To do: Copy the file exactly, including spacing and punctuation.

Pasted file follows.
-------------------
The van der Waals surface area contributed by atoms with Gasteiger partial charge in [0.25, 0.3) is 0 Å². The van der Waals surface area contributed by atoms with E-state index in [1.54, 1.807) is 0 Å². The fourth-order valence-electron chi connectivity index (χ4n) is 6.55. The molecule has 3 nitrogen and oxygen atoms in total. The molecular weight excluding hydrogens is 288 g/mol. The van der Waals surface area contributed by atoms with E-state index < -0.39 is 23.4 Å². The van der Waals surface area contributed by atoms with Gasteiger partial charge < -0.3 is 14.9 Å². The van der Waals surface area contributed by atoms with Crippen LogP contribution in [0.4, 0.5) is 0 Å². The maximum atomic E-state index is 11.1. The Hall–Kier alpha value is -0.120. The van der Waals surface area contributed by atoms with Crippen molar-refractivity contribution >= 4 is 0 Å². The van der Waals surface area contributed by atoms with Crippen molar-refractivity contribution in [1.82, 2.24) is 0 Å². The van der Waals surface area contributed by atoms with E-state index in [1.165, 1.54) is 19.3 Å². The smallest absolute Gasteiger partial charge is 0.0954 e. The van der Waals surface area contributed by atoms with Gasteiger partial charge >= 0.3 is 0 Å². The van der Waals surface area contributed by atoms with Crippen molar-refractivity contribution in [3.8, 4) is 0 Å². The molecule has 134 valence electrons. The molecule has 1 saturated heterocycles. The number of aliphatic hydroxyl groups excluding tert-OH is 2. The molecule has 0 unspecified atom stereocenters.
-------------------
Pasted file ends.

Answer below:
The van der Waals surface area contributed by atoms with Gasteiger partial charge in [0.25, 0.3) is 0 Å². The van der Waals surface area contributed by atoms with E-state index in [1.54, 1.807) is 0 Å². The fourth-order valence-electron chi connectivity index (χ4n) is 6.55. The molecule has 3 nitrogen and oxygen atoms in total. The molecular weight excluding hydrogens is 288 g/mol. The van der Waals surface area contributed by atoms with E-state index < -0.39 is 23.4 Å². The van der Waals surface area contributed by atoms with Gasteiger partial charge < -0.3 is 14.9 Å². The van der Waals surface area contributed by atoms with Crippen LogP contribution in [0.4, 0.5) is 0 Å². The maximum atomic E-state index is 11.1. The Hall–Kier alpha value is -0.120. The van der Waals surface area contributed by atoms with Crippen molar-refractivity contribution >= 4 is 0 Å². The van der Waals surface area contributed by atoms with Crippen molar-refractivity contribution in [1.82, 2.24) is 0 Å². The van der Waals surface area contributed by atoms with E-state index in [1.165, 1.54) is 19.3 Å². The smallest absolute Gasteiger partial charge is 0.0954 e. The van der Waals surface area contributed by atoms with Gasteiger partial charge >= 0.3 is 0 Å². The van der Waals surface area contributed by atoms with Crippen molar-refractivity contribution in [3.8, 4) is 0 Å². The molecule has 134 valence electrons. The molecule has 1 saturated heterocycles. The number of aliphatic hydroxyl groups excluding tert-OH is 2. The molecule has 0 unspecified atom stereocenters.